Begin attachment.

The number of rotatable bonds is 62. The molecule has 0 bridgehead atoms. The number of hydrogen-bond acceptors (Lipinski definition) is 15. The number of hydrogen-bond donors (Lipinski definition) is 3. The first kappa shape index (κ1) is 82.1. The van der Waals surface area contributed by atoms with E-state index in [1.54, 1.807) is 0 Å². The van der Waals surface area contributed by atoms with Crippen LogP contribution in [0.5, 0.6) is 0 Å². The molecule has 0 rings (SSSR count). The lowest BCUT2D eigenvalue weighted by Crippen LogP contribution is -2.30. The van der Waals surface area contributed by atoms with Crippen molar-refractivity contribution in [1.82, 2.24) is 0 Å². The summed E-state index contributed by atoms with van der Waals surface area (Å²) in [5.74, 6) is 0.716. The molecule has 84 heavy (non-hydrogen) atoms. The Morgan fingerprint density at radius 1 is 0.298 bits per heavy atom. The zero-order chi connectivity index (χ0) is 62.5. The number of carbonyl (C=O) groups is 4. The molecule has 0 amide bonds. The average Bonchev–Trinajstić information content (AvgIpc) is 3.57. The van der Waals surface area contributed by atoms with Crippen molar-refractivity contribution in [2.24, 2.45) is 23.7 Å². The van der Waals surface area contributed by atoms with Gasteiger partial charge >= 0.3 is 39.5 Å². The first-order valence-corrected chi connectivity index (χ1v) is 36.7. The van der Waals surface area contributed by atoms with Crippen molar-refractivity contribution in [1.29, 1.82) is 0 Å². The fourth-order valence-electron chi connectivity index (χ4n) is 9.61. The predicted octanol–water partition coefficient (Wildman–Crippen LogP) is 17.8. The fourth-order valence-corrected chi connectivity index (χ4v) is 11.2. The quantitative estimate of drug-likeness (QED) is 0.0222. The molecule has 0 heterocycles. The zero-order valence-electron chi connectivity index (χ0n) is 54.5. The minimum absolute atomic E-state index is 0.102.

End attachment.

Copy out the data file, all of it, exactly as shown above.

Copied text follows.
The number of rotatable bonds is 62. The molecule has 0 bridgehead atoms. The number of hydrogen-bond acceptors (Lipinski definition) is 15. The number of hydrogen-bond donors (Lipinski definition) is 3. The first kappa shape index (κ1) is 82.1. The van der Waals surface area contributed by atoms with E-state index in [1.54, 1.807) is 0 Å². The van der Waals surface area contributed by atoms with Crippen LogP contribution in [0.5, 0.6) is 0 Å². The molecule has 0 rings (SSSR count). The lowest BCUT2D eigenvalue weighted by Crippen LogP contribution is -2.30. The van der Waals surface area contributed by atoms with Crippen molar-refractivity contribution in [1.82, 2.24) is 0 Å². The summed E-state index contributed by atoms with van der Waals surface area (Å²) in [5.74, 6) is 0.716. The molecule has 84 heavy (non-hydrogen) atoms. The Morgan fingerprint density at radius 1 is 0.298 bits per heavy atom. The zero-order chi connectivity index (χ0) is 62.5. The number of carbonyl (C=O) groups is 4. The molecule has 0 amide bonds. The average Bonchev–Trinajstić information content (AvgIpc) is 3.57. The van der Waals surface area contributed by atoms with Crippen molar-refractivity contribution in [2.24, 2.45) is 23.7 Å². The van der Waals surface area contributed by atoms with Gasteiger partial charge >= 0.3 is 39.5 Å². The first-order valence-corrected chi connectivity index (χ1v) is 36.7. The van der Waals surface area contributed by atoms with Crippen molar-refractivity contribution in [1.29, 1.82) is 0 Å². The fourth-order valence-electron chi connectivity index (χ4n) is 9.61. The predicted octanol–water partition coefficient (Wildman–Crippen LogP) is 17.8. The fourth-order valence-corrected chi connectivity index (χ4v) is 11.2. The quantitative estimate of drug-likeness (QED) is 0.0222. The molecule has 0 heterocycles. The zero-order valence-electron chi connectivity index (χ0n) is 54.5. The minimum absolute atomic E-state index is 0.102.